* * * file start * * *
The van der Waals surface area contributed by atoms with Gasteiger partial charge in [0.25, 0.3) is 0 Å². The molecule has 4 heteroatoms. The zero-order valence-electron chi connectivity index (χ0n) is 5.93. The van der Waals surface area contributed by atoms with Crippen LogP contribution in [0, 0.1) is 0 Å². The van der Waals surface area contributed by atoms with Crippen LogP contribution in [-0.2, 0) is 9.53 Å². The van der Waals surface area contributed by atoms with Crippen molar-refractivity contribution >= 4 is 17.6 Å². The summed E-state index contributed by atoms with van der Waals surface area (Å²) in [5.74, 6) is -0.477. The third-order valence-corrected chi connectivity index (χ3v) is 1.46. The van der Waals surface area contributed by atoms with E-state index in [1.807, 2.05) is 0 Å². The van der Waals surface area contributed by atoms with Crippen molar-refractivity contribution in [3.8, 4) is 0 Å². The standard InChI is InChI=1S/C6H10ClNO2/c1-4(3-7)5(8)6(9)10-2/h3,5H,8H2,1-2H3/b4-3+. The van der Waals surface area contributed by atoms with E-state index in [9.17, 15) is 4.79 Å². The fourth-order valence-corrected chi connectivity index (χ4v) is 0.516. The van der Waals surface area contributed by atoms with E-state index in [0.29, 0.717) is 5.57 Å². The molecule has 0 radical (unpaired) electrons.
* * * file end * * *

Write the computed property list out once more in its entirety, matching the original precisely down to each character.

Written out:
The van der Waals surface area contributed by atoms with Gasteiger partial charge in [0.25, 0.3) is 0 Å². The molecule has 4 heteroatoms. The zero-order valence-electron chi connectivity index (χ0n) is 5.93. The van der Waals surface area contributed by atoms with Crippen LogP contribution in [0, 0.1) is 0 Å². The van der Waals surface area contributed by atoms with Crippen LogP contribution in [-0.2, 0) is 9.53 Å². The van der Waals surface area contributed by atoms with Crippen molar-refractivity contribution >= 4 is 17.6 Å². The summed E-state index contributed by atoms with van der Waals surface area (Å²) in [5.74, 6) is -0.477. The third-order valence-corrected chi connectivity index (χ3v) is 1.46. The van der Waals surface area contributed by atoms with E-state index in [1.807, 2.05) is 0 Å². The van der Waals surface area contributed by atoms with Crippen molar-refractivity contribution in [3.8, 4) is 0 Å². The standard InChI is InChI=1S/C6H10ClNO2/c1-4(3-7)5(8)6(9)10-2/h3,5H,8H2,1-2H3/b4-3+. The van der Waals surface area contributed by atoms with E-state index in [9.17, 15) is 4.79 Å². The fourth-order valence-corrected chi connectivity index (χ4v) is 0.516. The van der Waals surface area contributed by atoms with E-state index in [0.29, 0.717) is 5.57 Å². The molecule has 0 radical (unpaired) electrons.